An Open Letter to an American-Muslim Leader

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Salam Al-Marayati, (R) president of the Muslim Public Affairs Council (MPACT) (Photo: Frederick M. Brown/Getty Images)
Salam Al-Marayati, (R) president of MPAC, the Muslim Public Affairs Council (Photo: Frederick M. Brown/Getty Images)

Dear Mr. Salam Al-Marayati,

I read your article lamenting how years of efforts by law enforcement agencies to build bridges with American Muslim communities was being destroyed by the policies of the current administration – policies you labeled as a “source of Islamophobia and generalized suspicion of American Muslims.”

While I appreciate your desire to form relations and engage with law enforcement agencies, any meaningful effort – i.e. one that results in security for all Americans as well as protection of civil liberties for Muslim communities — has to be based on reality.

In your article, you speak of the days of the Obama administration, when your organization — the Muslim Public Affairs Council (MPAC) and other similar Islamist organizations – not only had a seat at the table but called the shots.

During that time, a coalition of Muslim Brotherhood-linked individuals and groups (including you and MPAC) successfully pressured the government to scrub references to Islam from the FBI’s and the military’s counter-terrorism training materials and end instruction about Muslim Brotherhood activities in the U.S.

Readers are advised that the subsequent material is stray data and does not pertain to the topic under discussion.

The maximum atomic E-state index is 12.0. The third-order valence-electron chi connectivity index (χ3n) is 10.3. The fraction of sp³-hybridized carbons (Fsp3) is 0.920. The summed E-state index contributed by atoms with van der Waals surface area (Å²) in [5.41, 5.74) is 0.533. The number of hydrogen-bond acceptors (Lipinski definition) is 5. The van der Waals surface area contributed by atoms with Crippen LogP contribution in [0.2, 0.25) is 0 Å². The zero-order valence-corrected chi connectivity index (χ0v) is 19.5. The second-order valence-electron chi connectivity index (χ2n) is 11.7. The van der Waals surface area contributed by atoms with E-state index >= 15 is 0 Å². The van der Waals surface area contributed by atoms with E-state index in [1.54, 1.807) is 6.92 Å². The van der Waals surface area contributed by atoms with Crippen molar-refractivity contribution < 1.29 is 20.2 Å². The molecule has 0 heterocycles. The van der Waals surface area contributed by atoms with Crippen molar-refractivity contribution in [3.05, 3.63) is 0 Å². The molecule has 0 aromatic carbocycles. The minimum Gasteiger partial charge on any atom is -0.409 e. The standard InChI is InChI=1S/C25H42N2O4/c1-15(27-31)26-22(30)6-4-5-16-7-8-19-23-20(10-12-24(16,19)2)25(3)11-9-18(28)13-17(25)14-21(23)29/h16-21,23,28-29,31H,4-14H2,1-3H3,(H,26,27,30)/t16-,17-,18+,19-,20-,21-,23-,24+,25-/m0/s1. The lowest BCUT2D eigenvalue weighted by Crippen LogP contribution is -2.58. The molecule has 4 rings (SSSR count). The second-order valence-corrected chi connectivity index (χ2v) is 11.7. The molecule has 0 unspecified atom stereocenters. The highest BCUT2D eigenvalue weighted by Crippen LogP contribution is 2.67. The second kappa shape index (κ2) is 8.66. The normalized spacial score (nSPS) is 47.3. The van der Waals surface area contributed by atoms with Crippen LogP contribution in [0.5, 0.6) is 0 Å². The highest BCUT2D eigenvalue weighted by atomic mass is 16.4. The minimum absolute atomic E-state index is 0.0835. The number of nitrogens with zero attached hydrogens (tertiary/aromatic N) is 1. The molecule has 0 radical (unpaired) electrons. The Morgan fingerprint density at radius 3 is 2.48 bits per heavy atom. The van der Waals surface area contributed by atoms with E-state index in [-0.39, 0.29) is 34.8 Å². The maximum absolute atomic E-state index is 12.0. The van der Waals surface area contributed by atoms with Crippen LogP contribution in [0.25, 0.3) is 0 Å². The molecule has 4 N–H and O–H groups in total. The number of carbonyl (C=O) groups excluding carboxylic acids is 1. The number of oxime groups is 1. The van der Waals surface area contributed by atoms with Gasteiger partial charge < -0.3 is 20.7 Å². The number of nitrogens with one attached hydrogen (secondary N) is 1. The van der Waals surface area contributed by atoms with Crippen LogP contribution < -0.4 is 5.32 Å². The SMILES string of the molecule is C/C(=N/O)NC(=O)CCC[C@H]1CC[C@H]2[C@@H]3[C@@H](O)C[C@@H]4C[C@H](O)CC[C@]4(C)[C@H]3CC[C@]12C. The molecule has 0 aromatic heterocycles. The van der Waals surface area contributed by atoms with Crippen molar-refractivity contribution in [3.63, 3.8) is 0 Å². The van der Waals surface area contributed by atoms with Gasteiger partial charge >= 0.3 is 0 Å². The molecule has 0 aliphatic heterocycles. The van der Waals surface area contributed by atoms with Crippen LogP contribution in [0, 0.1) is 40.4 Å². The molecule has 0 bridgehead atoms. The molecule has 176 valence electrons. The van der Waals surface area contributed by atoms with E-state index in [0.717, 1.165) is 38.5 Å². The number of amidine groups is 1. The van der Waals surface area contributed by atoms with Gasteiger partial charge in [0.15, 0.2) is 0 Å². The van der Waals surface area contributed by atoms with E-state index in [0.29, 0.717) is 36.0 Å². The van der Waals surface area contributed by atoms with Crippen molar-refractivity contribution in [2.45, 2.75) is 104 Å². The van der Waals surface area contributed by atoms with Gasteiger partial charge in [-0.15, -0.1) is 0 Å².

Groups such as yours were continually invited to the White House and featured at Obama’s Countering Violent Extremism Summit. At the same time, you successfully kept reformist and anti-Islamist Muslim groups out of the conversation.

While all this was happening, a new force in the Islamist world was preparing to burst into the international scene: ISIS (a group that shares the ideology of the Muslim Brotherhood).

And burst in it did, taking America and the world by surprise. A group that Obama dismissively called the “JV [junior varsity] team” managed to take over huge swaths of territory in Iraq and Syria and institute a reign of terror there.

During the former president’s watch, the brutal group grew exponentially, drawing massive numbers of recruits from all over the world (America included) using slick PR plastered across the internet and a team of effective recruiters.

The current administration successfully dismembered that effort, causing the group to instruct its supporters to flee back to their home countries and carry out attacks – which they have, some successfully and some (thankfully) thwarted.

So, since the days of Obama administration, the world has changed. While you charge the current administration with stirring up “Islamophobia” and “generalized suspicions of American Muslims,” perhaps it’s time to stop parroting the narrative of the Left, point the finger at the real culprit and figure out what to do about it.

The first thing to do is admit that, yes, Islamist terrorists are trying to enter the U.S. and there must be adequate vetting in place to prevent them from doing so. Instead, you have labeled any and all of these efforts by the current administration as resulting from “Islamophobia.”